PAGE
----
A federal program known as “equitable sharing” represents another barrier for civil forfeiture opponents. The program allows state and local law enforcement to partner with federal agencies to seize property and split forfeiture proceeds, with up to 80 percent being returned to the states. In states with strong protections against civil forfeiture abuse, law enforcement can utilize equitable sharing to circumvent these laws and bring in significant amounts of money.
Missouri, for example, has some of the strictest state forfeiture laws in the country, requiring a criminal conviction or guilty plea in nearly all cases. Additionally, proceeds from state forfeitures must go toward education, not back to the law enforcement agency that seized the property. In Missouri, state forfeitures between 2000 and 2013 totaled a mere $1.5 million — a fraction of the amount forfeited in most other states. During the same period, however, Missouri law enforcement agencies brought in more than $126 million through the U.S. Department of Justice’s equitable sharing program.
Republican Missouri state Rep. Shamed Dogan, an outspoken critic of civil forfeiture, has introduced a bill aimed at curbing equitable sharing in his state. The proposal would limit equitable sharing forfeitures to property worth more than $100,000 — the same threshold Ohio established for equitable sharing in its new law. On Jan. 1, a California law went into effect that also aims to curtail excessive use of the equitable sharing program. While the law sets a lower threshold of $40,000, it is still likely to reduce proceeds from equitable sharing in California, which brought in nearly $700 million through the U.S. Department of Justice program between 2000 and 2013.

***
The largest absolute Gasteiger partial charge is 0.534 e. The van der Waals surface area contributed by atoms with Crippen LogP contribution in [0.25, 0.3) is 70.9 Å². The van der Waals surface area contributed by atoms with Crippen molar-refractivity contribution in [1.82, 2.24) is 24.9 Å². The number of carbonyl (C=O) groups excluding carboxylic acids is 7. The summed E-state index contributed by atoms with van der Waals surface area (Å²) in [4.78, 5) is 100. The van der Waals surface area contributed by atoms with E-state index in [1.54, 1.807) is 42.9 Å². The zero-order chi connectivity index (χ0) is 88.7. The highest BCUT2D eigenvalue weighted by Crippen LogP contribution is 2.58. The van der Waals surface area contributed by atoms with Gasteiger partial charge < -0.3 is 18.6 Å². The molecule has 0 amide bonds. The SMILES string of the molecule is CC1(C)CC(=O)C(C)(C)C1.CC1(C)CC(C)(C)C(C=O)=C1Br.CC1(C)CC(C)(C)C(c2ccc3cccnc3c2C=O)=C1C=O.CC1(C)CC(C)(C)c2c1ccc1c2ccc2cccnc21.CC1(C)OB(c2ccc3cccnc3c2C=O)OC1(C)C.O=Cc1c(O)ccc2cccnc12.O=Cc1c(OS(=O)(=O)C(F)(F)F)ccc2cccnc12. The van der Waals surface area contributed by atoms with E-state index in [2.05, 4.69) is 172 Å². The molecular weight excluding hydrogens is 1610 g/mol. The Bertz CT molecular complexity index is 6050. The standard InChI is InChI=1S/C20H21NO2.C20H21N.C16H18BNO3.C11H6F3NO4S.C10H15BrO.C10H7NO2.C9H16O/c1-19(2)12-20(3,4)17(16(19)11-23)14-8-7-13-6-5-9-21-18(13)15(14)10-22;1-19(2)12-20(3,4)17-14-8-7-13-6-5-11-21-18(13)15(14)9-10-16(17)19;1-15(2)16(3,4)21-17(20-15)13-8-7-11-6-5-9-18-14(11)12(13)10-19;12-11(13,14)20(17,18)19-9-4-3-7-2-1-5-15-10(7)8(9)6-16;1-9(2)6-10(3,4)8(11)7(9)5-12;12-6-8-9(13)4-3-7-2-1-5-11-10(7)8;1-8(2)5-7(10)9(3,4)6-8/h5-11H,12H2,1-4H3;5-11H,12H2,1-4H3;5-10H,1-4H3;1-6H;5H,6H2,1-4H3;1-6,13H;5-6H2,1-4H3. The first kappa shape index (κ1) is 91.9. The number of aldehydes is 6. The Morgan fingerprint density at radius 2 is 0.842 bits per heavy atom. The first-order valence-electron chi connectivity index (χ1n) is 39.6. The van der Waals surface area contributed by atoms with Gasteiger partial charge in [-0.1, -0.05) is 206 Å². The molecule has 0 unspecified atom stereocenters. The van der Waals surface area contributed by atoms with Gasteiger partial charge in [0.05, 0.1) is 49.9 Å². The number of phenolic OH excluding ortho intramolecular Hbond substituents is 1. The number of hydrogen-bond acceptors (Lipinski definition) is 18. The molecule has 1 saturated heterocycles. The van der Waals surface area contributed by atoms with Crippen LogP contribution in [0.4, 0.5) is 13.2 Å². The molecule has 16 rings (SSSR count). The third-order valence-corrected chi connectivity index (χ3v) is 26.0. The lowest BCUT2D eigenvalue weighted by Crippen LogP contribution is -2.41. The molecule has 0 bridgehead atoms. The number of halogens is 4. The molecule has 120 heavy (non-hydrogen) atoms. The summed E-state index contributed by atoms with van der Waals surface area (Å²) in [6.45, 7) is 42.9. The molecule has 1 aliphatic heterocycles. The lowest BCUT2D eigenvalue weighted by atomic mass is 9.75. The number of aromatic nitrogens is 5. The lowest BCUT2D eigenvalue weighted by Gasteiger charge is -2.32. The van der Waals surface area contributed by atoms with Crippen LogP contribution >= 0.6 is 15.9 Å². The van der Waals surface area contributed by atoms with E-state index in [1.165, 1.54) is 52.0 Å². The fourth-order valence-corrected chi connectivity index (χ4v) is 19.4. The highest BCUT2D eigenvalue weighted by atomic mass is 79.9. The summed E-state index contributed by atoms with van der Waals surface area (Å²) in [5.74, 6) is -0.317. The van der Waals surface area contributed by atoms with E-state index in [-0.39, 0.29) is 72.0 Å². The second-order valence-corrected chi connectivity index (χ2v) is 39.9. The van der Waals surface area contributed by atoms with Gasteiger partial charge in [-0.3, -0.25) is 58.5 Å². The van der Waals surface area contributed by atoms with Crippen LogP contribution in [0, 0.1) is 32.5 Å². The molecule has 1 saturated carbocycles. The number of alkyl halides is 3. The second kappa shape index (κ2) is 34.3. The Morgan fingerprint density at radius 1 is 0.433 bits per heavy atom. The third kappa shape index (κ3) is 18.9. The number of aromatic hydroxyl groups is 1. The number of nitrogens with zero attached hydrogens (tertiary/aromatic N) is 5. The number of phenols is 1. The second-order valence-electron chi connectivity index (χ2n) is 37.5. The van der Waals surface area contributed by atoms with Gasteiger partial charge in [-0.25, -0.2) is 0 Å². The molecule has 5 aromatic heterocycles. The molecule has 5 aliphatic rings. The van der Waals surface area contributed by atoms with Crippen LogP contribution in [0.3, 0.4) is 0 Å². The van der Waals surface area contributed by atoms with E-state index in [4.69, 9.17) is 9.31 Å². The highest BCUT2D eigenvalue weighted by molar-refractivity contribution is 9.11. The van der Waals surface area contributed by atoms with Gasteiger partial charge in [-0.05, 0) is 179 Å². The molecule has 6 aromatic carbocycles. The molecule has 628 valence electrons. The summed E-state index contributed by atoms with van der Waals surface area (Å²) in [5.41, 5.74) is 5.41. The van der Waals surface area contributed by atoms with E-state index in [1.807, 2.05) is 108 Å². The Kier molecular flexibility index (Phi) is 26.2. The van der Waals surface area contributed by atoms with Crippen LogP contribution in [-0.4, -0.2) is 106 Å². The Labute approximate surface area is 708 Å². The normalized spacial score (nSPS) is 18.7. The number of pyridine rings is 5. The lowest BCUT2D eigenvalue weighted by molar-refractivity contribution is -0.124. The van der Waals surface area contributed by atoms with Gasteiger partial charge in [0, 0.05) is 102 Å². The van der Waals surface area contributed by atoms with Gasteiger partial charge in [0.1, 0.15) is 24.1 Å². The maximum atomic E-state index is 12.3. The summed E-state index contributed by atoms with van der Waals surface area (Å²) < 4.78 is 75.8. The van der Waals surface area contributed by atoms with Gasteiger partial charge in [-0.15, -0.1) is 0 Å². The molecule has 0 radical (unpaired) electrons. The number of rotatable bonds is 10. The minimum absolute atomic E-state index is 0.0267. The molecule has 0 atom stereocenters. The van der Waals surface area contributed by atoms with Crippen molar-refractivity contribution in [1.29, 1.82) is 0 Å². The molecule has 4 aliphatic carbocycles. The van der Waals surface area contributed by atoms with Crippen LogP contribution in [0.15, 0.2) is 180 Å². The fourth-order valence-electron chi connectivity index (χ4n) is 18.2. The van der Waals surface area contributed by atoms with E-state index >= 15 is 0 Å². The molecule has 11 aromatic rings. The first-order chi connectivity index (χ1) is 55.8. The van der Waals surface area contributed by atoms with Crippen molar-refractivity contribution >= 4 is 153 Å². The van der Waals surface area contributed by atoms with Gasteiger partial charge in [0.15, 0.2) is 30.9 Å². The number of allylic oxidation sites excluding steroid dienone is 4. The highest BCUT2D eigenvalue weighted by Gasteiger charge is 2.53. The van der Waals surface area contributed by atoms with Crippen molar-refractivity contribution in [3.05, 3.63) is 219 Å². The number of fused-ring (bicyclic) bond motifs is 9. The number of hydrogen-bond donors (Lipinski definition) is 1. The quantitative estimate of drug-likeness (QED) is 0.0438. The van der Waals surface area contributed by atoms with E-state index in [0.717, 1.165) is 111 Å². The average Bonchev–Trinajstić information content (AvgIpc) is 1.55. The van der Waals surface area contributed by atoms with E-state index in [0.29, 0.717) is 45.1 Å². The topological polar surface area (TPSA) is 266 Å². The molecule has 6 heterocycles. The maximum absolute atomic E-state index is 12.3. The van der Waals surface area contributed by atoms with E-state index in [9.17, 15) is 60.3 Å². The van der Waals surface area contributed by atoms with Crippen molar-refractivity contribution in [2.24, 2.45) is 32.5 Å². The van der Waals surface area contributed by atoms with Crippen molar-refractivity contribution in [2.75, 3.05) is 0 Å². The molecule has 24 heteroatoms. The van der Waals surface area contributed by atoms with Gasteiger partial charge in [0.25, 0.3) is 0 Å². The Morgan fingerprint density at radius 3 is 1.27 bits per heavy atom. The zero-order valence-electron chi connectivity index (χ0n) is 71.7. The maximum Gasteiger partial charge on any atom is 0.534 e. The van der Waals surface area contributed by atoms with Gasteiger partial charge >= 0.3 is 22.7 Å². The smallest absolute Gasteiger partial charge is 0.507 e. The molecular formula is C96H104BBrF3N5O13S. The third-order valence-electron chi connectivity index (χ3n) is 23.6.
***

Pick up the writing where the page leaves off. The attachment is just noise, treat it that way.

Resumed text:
The U.S. Department of Justice has set some restrictions on equitable sharing in recent years, including a requirement that limits adoption forfeitures and blocks seizures that involve federal law enforcement only after the fact. But the federal government does not appear likely to pass comprehensive legislation on civil forfeiture any time soon — especially given the support of civil forfeiture expressed by Republican U.S. Sen. Jeff Sessions of Alabama, President Donald Trump’s pick for attorney general.